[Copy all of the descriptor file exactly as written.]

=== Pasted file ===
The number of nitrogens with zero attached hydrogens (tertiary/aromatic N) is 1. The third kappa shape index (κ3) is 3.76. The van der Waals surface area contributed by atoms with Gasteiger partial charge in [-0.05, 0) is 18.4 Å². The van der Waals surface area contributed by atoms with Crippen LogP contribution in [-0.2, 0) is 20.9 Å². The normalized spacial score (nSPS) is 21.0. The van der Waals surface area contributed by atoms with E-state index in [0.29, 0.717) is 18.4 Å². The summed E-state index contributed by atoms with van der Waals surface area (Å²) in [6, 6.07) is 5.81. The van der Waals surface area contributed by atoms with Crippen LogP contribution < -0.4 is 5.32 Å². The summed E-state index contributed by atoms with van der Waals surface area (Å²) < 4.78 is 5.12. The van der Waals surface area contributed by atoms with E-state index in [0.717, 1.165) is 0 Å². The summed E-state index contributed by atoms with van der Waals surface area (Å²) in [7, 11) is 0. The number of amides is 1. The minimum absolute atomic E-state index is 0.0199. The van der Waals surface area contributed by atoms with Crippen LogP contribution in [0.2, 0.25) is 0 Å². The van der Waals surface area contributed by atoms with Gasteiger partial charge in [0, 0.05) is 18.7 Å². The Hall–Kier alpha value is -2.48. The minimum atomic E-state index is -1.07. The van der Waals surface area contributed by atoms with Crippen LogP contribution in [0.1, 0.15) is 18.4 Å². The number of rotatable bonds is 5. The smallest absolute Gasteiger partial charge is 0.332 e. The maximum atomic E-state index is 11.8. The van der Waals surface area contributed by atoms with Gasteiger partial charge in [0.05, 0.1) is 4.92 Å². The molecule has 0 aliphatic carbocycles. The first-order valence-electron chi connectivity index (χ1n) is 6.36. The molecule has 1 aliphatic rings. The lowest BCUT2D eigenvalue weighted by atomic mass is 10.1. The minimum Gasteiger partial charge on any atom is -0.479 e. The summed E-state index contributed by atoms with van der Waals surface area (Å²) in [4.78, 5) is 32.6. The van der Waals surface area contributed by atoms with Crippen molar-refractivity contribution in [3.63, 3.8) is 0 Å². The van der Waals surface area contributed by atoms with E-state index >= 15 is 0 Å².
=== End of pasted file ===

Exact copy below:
The number of nitrogens with zero attached hydrogens (tertiary/aromatic N) is 1. The third kappa shape index (κ3) is 3.76. The van der Waals surface area contributed by atoms with Gasteiger partial charge in [-0.05, 0) is 18.4 Å². The van der Waals surface area contributed by atoms with Crippen LogP contribution in [-0.2, 0) is 20.9 Å². The normalized spacial score (nSPS) is 21.0. The van der Waals surface area contributed by atoms with E-state index in [0.29, 0.717) is 18.4 Å². The summed E-state index contributed by atoms with van der Waals surface area (Å²) in [6, 6.07) is 5.81. The van der Waals surface area contributed by atoms with Crippen LogP contribution < -0.4 is 5.32 Å². The summed E-state index contributed by atoms with van der Waals surface area (Å²) < 4.78 is 5.12. The van der Waals surface area contributed by atoms with E-state index in [0.717, 1.165) is 0 Å². The summed E-state index contributed by atoms with van der Waals surface area (Å²) in [7, 11) is 0. The number of amides is 1. The minimum absolute atomic E-state index is 0.0199. The van der Waals surface area contributed by atoms with Crippen LogP contribution in [0.2, 0.25) is 0 Å². The van der Waals surface area contributed by atoms with Gasteiger partial charge in [0, 0.05) is 18.7 Å². The Hall–Kier alpha value is -2.48. The minimum atomic E-state index is -1.07. The van der Waals surface area contributed by atoms with Crippen LogP contribution in [0.1, 0.15) is 18.4 Å². The number of rotatable bonds is 5. The smallest absolute Gasteiger partial charge is 0.332 e. The maximum atomic E-state index is 11.8. The van der Waals surface area contributed by atoms with Gasteiger partial charge in [0.05, 0.1) is 4.92 Å². The molecule has 0 aliphatic carbocycles. The first-order valence-electron chi connectivity index (χ1n) is 6.36. The molecule has 1 aliphatic rings. The lowest BCUT2D eigenvalue weighted by atomic mass is 10.1. The minimum Gasteiger partial charge on any atom is -0.479 e. The summed E-state index contributed by atoms with van der Waals surface area (Å²) in [4.78, 5) is 32.6. The van der Waals surface area contributed by atoms with Crippen molar-refractivity contribution in [3.63, 3.8) is 0 Å². The van der Waals surface area contributed by atoms with E-state index >= 15 is 0 Å².